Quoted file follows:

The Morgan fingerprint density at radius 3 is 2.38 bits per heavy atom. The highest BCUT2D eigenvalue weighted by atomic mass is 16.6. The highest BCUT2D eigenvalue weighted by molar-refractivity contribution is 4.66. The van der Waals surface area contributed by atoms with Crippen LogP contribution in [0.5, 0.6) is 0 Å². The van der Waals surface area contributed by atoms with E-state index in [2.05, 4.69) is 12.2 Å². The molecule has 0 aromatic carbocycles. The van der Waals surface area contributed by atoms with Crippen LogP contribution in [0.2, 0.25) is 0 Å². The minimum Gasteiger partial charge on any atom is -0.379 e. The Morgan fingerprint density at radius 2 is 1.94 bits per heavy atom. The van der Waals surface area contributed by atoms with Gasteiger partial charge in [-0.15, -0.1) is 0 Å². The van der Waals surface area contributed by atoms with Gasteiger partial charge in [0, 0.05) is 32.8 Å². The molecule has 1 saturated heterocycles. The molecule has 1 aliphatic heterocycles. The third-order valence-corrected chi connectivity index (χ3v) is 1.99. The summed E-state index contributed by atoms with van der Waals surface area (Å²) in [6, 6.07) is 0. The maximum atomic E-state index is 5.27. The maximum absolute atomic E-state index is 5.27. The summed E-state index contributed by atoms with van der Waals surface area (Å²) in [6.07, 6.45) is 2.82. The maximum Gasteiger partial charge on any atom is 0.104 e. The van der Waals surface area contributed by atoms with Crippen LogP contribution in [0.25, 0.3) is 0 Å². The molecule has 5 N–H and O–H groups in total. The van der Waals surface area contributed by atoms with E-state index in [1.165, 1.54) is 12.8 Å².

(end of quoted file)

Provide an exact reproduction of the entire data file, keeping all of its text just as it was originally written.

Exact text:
The Morgan fingerprint density at radius 3 is 2.38 bits per heavy atom. The highest BCUT2D eigenvalue weighted by atomic mass is 16.6. The highest BCUT2D eigenvalue weighted by molar-refractivity contribution is 4.66. The van der Waals surface area contributed by atoms with Crippen LogP contribution in [0.5, 0.6) is 0 Å². The van der Waals surface area contributed by atoms with E-state index in [2.05, 4.69) is 12.2 Å². The molecule has 0 aromatic carbocycles. The van der Waals surface area contributed by atoms with Crippen LogP contribution in [0.2, 0.25) is 0 Å². The minimum Gasteiger partial charge on any atom is -0.379 e. The Morgan fingerprint density at radius 2 is 1.94 bits per heavy atom. The van der Waals surface area contributed by atoms with Gasteiger partial charge in [-0.15, -0.1) is 0 Å². The van der Waals surface area contributed by atoms with Gasteiger partial charge in [0, 0.05) is 32.8 Å². The molecule has 1 saturated heterocycles. The molecule has 1 aliphatic heterocycles. The third-order valence-corrected chi connectivity index (χ3v) is 1.99. The summed E-state index contributed by atoms with van der Waals surface area (Å²) in [6, 6.07) is 0. The maximum atomic E-state index is 5.27. The maximum absolute atomic E-state index is 5.27. The summed E-state index contributed by atoms with van der Waals surface area (Å²) in [6.07, 6.45) is 2.82. The maximum Gasteiger partial charge on any atom is 0.104 e. The van der Waals surface area contributed by atoms with Crippen LogP contribution in [0.25, 0.3) is 0 Å². The molecule has 5 N–H and O–H groups in total. The van der Waals surface area contributed by atoms with E-state index in [1.165, 1.54) is 12.8 Å².